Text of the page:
All In

Monday, February 3, 2020

Rowan has been sick with one thing or another for almost a month, and I’m starting to think, maybe I’ll never paint again, which isn’t nearly as terrifying as it should be.

This is motherhood.

He’s almost crawling. Mostly I love on him, go to work, come home, love on him more, and put him to sleep with a hum-du-jour.

Last night, Thomas and I ended our month of not watching TV with a couple episodes of Breaking Bad; we both agreed we felt dirty (not the good kind) and weren’t missing anything. So it’s books and music again this month, at least most of the time, and going to bed at 8ish because, without the flickering screen we notice ourselves, our exhaustion, and why not? Maybe not icebergs, but books and music will be there tomorrow, surely.

A fellow painter from my Gestalt Center days recently reminded me that anything can be creative; yesterday I toasted walnuts in butter and Indian spices and proved him right. We’re eating well at the Hawkins-Nash household. I’m using what little mojo I have on cooking, which feels simple and essential and true.

In a freak medical accident my beloved father, who is fine again, nearly died last weekend; I met him in the ER and we reflected. James Comey thinks the country will survive but James Nash isn’t so sure. I told my Dad we are getting back to our roots, trying where we can to pry ourselves free of the corporate mind ownership that is modern living, and he got a little teary. Maybe I went too far when I canceled my Washington Post subscription, but I’ll tell you, avoidance is a privilege best paired with tea.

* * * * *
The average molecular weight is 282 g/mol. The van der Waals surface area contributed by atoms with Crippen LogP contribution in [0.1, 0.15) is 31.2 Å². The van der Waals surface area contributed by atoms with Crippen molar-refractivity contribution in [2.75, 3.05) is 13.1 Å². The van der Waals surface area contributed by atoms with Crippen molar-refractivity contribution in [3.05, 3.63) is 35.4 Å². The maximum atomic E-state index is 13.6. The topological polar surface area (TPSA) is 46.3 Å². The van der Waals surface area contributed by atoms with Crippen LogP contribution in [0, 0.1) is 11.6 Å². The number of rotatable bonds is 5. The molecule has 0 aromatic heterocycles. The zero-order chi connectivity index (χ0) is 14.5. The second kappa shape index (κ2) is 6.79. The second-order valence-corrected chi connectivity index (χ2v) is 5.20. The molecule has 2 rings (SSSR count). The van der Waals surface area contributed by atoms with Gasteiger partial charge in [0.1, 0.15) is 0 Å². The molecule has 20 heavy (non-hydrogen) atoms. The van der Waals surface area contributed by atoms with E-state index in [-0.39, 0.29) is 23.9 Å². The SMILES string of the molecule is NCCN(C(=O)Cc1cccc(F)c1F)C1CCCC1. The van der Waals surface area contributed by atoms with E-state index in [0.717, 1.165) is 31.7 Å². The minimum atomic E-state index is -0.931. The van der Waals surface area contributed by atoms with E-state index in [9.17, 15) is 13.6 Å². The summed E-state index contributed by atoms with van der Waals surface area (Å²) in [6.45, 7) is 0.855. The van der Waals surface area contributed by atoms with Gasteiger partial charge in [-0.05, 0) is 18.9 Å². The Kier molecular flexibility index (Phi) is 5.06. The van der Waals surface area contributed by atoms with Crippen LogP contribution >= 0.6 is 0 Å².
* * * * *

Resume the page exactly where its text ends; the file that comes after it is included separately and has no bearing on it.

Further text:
My mom sent me this short poem from Maya Stein which, on the day I read it standing in the Publix line, said everything (Rowan is the cardinal), more than I could write if I was fresh, which I so rarely am anymore, but this is motherhood. This is motherhood, and I’m all in.

1.28.20
it’s taken all day to get here (maya stein)
and still, the kitchen feels like incriminating evidence, and there are too many canvas bags with loose paper in them, and there is some letter I mean to be perennially sending, and I keep wearing some version of the same outfit, and I haven’t learned how to keep the plants on the windowsill alive, and I am still afraid of the dark and results from routine medical tests and what happens the moments just before you die, and I carry the itch of not persisting when I could have and not letting go
when it was time and hovering in wayward, shapeless places of
indecision that won me no favors, and I have unfinished business well past its sell-by date, and any apologies I make now will sound anemic and rote, but when I saw the cardinal pause at the feeder, I was not thinking of every sorrow I would never be able to mend. I wasn’t thinking at all.

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